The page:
Suitability deficiencies have been responsible for many of the field problems with newly acquired systems and have generated concerns about the operational readiness of certain military capabilities. Concern about the department's success in fielding suitable systems was expressed in an October 1990 memorandum from the Deputy Undersecretary of Defense for Acquisition. A 1992 Logistics Management Institute review of seven recently fielded systems found that "several systems have not achieved their availability goals, and they consume significantly more logistics resources than anticipated" (Bridgman and Glass, 1992:ii). That study also found that crucial suitability issues are not adequately identified early, or addressed in operational test plans. Such concerns and findings have led to calls for improved assessment of operational suitability. In this chapter, we discuss statistical issues related to the conduct of operational suitability tests and their evaluations and related information-gathering activities.
In considering the role of statistical methods and principles in the assessment of operational suitability, it is important to establish first the context of suitability assessment and its relationship to operational test and evaluation. The judgment that a system is "suitable" implies confirmation that the system's use can be adequately supported in its anticipated environments. A comprehensive study of a system's suitability should include, for example, considerations such as its compatibility with other systems in current use, transportability, supportability (in terms of logistics and manpower), reliability, availability, and maintainability. A definitive suitability assessment addresses all of these matters, reporting both on the outcomes of formal tests and on informal observations and judgments made by those charged with the system's evaluation.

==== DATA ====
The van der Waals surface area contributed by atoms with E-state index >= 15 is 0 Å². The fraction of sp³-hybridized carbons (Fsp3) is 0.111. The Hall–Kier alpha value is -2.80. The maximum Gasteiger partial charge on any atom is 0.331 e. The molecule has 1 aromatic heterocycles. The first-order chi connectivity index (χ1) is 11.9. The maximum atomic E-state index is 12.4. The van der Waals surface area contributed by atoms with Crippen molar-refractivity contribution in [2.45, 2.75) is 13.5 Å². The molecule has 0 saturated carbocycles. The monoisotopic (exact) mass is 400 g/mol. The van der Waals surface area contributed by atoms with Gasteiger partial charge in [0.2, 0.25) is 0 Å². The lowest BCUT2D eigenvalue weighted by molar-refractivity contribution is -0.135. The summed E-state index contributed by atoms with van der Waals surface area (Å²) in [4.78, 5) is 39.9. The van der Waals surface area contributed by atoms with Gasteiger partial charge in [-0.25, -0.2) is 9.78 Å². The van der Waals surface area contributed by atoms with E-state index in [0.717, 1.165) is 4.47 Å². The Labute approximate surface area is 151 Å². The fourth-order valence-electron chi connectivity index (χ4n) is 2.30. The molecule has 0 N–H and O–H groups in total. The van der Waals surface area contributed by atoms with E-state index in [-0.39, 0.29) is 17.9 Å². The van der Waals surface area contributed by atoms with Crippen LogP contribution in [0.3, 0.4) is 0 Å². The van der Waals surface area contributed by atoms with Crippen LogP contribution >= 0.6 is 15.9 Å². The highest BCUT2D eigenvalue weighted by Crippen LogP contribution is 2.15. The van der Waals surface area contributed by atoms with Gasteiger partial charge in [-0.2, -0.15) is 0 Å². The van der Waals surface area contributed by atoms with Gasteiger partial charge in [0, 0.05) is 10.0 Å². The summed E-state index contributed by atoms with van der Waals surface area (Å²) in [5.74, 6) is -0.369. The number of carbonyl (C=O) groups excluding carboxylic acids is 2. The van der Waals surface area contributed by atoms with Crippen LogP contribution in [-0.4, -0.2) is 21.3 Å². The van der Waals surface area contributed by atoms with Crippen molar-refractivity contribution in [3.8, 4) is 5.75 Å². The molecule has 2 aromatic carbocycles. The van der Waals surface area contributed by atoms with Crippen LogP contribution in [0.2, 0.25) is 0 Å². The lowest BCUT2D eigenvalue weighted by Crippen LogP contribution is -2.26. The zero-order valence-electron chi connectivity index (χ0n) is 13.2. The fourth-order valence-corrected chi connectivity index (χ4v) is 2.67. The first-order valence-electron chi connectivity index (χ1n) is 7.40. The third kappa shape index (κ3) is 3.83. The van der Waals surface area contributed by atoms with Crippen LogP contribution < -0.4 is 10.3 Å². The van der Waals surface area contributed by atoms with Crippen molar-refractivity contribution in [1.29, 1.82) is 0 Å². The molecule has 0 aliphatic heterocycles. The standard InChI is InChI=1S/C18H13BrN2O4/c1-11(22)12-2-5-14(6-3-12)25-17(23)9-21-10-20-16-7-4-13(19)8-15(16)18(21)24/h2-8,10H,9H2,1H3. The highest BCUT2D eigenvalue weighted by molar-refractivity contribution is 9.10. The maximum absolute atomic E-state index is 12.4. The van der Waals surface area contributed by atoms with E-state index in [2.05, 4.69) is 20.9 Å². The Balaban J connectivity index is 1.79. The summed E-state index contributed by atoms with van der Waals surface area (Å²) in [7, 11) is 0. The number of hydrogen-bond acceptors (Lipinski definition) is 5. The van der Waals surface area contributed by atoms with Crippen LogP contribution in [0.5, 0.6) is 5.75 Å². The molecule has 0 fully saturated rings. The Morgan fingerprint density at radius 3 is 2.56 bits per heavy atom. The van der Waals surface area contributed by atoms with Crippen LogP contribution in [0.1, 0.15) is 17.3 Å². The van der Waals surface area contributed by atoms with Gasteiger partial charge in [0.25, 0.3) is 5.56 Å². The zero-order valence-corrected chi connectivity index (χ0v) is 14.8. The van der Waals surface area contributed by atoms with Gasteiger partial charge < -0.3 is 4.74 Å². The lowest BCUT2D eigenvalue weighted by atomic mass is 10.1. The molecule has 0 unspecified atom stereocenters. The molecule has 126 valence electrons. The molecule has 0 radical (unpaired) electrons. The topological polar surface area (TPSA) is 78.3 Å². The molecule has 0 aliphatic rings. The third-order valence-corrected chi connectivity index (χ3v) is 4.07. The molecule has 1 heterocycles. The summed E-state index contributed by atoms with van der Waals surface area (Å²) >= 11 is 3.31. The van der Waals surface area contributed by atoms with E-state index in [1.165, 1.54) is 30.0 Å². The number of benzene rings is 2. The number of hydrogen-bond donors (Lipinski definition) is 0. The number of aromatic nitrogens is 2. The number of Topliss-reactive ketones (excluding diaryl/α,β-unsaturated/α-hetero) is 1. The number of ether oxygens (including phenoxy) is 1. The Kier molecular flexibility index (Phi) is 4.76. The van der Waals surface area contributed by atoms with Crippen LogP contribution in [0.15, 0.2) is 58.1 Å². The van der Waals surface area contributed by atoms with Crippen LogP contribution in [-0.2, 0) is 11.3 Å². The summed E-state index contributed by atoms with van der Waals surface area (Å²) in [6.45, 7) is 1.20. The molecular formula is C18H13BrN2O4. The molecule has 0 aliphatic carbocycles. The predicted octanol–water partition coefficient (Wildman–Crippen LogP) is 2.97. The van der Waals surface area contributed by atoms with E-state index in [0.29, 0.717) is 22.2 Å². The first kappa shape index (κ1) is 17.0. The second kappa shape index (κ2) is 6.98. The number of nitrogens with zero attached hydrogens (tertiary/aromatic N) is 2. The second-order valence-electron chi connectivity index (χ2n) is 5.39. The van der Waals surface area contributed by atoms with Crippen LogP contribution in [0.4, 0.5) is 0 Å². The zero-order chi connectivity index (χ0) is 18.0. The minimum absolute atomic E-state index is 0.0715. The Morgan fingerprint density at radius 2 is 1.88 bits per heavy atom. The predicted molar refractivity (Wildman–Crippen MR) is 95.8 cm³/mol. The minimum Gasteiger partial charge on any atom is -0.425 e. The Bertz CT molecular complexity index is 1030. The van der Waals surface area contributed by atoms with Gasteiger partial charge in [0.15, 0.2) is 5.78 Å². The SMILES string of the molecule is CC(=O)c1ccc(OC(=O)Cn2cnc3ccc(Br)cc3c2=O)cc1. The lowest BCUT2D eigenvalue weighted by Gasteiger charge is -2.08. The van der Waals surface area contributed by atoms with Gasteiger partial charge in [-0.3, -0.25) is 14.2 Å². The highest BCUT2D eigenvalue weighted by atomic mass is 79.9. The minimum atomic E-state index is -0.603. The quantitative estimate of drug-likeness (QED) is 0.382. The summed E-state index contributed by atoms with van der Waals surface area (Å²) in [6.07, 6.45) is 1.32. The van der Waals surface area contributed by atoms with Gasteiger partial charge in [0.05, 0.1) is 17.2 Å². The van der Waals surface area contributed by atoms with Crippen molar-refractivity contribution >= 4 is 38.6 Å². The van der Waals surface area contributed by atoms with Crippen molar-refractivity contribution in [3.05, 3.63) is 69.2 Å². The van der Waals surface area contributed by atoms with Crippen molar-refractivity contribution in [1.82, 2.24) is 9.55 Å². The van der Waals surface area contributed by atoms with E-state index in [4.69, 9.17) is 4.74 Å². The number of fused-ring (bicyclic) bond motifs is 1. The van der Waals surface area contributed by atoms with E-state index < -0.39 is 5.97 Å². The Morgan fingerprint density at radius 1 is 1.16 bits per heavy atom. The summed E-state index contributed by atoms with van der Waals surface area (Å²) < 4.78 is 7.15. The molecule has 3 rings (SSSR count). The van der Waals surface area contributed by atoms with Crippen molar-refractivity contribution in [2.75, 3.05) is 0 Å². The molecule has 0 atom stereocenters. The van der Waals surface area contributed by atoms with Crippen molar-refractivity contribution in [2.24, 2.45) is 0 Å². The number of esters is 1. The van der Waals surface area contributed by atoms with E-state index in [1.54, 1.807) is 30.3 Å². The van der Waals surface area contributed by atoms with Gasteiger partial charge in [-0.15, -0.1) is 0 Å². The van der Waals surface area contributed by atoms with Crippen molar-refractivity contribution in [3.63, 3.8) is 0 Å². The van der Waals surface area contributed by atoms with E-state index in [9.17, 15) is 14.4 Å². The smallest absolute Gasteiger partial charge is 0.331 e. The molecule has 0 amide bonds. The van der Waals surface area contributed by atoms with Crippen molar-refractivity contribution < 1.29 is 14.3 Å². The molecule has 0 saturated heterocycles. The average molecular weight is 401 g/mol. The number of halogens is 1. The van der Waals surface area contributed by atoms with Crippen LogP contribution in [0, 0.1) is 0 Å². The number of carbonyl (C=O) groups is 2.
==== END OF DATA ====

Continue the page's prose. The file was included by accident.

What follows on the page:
The suitability of a system should be assessed from early development through fielding, even though all elements of suitability may not be demonstrable at all times. The reliability of key equipment, especially critical components, can be demonstrated relatively early in a system's development, but some questions about logistics supportability can only be definitively answered after a system is fielded. Because the assessment of suitability after an operational test is performed is limited by the scope of such testing, it may be desirable to augment the test results with modeling and simulation, test and field data from other sources, and related analyses.
The challenges faced in designing and interpreting results of operational tests underscore the need for, and the potential value of, applying sound statistical methodology. For virtually every aspect of operational suitability, fundamental statistical questions arise concerning the duration and conditions of testing, the measurement and processing of suitability data, and the use of information from other sources, such as developmental tests and simulation models, in the design and subsequent analysis of operational tests. Possible test augmentation proce